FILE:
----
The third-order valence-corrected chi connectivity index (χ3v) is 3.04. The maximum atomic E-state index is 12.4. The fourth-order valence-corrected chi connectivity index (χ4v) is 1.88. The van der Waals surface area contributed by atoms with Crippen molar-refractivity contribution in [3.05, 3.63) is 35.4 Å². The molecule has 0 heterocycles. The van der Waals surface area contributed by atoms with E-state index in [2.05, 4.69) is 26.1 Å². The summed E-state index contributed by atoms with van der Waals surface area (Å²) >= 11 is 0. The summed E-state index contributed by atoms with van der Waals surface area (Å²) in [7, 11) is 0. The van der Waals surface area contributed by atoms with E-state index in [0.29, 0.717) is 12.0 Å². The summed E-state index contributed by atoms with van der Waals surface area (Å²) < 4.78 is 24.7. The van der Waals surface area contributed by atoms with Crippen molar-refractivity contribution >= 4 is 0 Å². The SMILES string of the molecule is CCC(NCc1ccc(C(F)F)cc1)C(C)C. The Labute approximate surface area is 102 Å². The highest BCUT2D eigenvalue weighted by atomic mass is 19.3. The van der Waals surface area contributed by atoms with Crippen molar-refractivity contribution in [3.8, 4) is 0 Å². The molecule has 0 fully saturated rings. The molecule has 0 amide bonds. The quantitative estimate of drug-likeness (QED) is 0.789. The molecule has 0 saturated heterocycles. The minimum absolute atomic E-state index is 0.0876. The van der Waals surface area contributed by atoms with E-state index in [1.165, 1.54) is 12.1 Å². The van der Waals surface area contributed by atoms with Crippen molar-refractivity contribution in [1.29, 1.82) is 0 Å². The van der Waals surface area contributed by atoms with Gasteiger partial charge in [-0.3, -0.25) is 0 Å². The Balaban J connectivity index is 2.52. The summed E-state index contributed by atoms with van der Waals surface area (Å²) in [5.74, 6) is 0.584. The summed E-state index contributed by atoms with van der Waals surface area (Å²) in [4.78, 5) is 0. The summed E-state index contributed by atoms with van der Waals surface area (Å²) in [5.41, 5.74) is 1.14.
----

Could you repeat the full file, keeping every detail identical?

The third-order valence-corrected chi connectivity index (χ3v) is 3.04. The maximum atomic E-state index is 12.4. The fourth-order valence-corrected chi connectivity index (χ4v) is 1.88. The van der Waals surface area contributed by atoms with Crippen molar-refractivity contribution in [3.05, 3.63) is 35.4 Å². The molecule has 0 heterocycles. The van der Waals surface area contributed by atoms with E-state index in [2.05, 4.69) is 26.1 Å². The summed E-state index contributed by atoms with van der Waals surface area (Å²) >= 11 is 0. The summed E-state index contributed by atoms with van der Waals surface area (Å²) in [7, 11) is 0. The van der Waals surface area contributed by atoms with E-state index in [0.29, 0.717) is 12.0 Å². The summed E-state index contributed by atoms with van der Waals surface area (Å²) < 4.78 is 24.7. The van der Waals surface area contributed by atoms with Crippen molar-refractivity contribution >= 4 is 0 Å². The SMILES string of the molecule is CCC(NCc1ccc(C(F)F)cc1)C(C)C. The Labute approximate surface area is 102 Å². The highest BCUT2D eigenvalue weighted by atomic mass is 19.3. The van der Waals surface area contributed by atoms with Crippen molar-refractivity contribution in [3.8, 4) is 0 Å². The molecule has 0 fully saturated rings. The molecule has 0 amide bonds. The quantitative estimate of drug-likeness (QED) is 0.789. The molecule has 0 saturated heterocycles. The minimum absolute atomic E-state index is 0.0876. The van der Waals surface area contributed by atoms with E-state index in [1.165, 1.54) is 12.1 Å². The van der Waals surface area contributed by atoms with Crippen molar-refractivity contribution in [1.29, 1.82) is 0 Å². The van der Waals surface area contributed by atoms with Gasteiger partial charge in [-0.3, -0.25) is 0 Å². The Balaban J connectivity index is 2.52. The summed E-state index contributed by atoms with van der Waals surface area (Å²) in [5.74, 6) is 0.584. The summed E-state index contributed by atoms with van der Waals surface area (Å²) in [4.78, 5) is 0. The summed E-state index contributed by atoms with van der Waals surface area (Å²) in [5.41, 5.74) is 1.14.